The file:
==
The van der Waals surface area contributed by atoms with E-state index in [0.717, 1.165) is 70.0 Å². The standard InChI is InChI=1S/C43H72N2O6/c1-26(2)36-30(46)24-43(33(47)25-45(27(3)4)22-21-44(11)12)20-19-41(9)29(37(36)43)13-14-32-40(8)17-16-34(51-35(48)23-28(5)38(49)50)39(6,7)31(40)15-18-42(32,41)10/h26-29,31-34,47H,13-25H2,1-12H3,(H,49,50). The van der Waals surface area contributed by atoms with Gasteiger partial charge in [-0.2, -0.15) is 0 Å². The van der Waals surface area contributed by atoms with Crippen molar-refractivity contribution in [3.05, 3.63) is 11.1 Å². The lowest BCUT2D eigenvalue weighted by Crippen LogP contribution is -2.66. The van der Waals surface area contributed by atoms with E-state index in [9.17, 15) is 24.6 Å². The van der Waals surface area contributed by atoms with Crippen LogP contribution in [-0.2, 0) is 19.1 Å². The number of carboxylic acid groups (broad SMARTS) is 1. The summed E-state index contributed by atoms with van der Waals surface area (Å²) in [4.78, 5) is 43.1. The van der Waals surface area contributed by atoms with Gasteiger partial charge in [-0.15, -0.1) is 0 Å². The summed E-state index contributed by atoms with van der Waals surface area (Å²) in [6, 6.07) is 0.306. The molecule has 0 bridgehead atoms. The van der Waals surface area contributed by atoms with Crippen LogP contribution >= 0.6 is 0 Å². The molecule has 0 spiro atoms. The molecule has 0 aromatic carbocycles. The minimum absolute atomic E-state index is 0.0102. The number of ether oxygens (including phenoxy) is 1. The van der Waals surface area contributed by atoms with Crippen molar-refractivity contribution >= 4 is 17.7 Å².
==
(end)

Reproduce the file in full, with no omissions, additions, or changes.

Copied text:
The van der Waals surface area contributed by atoms with E-state index in [0.717, 1.165) is 70.0 Å². The standard InChI is InChI=1S/C43H72N2O6/c1-26(2)36-30(46)24-43(33(47)25-45(27(3)4)22-21-44(11)12)20-19-41(9)29(37(36)43)13-14-32-40(8)17-16-34(51-35(48)23-28(5)38(49)50)39(6,7)31(40)15-18-42(32,41)10/h26-29,31-34,47H,13-25H2,1-12H3,(H,49,50). The van der Waals surface area contributed by atoms with Gasteiger partial charge in [-0.2, -0.15) is 0 Å². The van der Waals surface area contributed by atoms with Crippen molar-refractivity contribution in [3.05, 3.63) is 11.1 Å². The lowest BCUT2D eigenvalue weighted by Crippen LogP contribution is -2.66. The van der Waals surface area contributed by atoms with E-state index in [9.17, 15) is 24.6 Å². The van der Waals surface area contributed by atoms with Crippen LogP contribution in [-0.2, 0) is 19.1 Å². The number of carboxylic acid groups (broad SMARTS) is 1. The summed E-state index contributed by atoms with van der Waals surface area (Å²) in [4.78, 5) is 43.1. The van der Waals surface area contributed by atoms with Gasteiger partial charge in [-0.15, -0.1) is 0 Å². The summed E-state index contributed by atoms with van der Waals surface area (Å²) in [6, 6.07) is 0.306. The molecule has 0 bridgehead atoms. The van der Waals surface area contributed by atoms with Crippen LogP contribution >= 0.6 is 0 Å². The molecule has 0 spiro atoms. The molecule has 0 aromatic carbocycles. The minimum absolute atomic E-state index is 0.0102. The number of ether oxygens (including phenoxy) is 1. The van der Waals surface area contributed by atoms with Crippen molar-refractivity contribution >= 4 is 17.7 Å².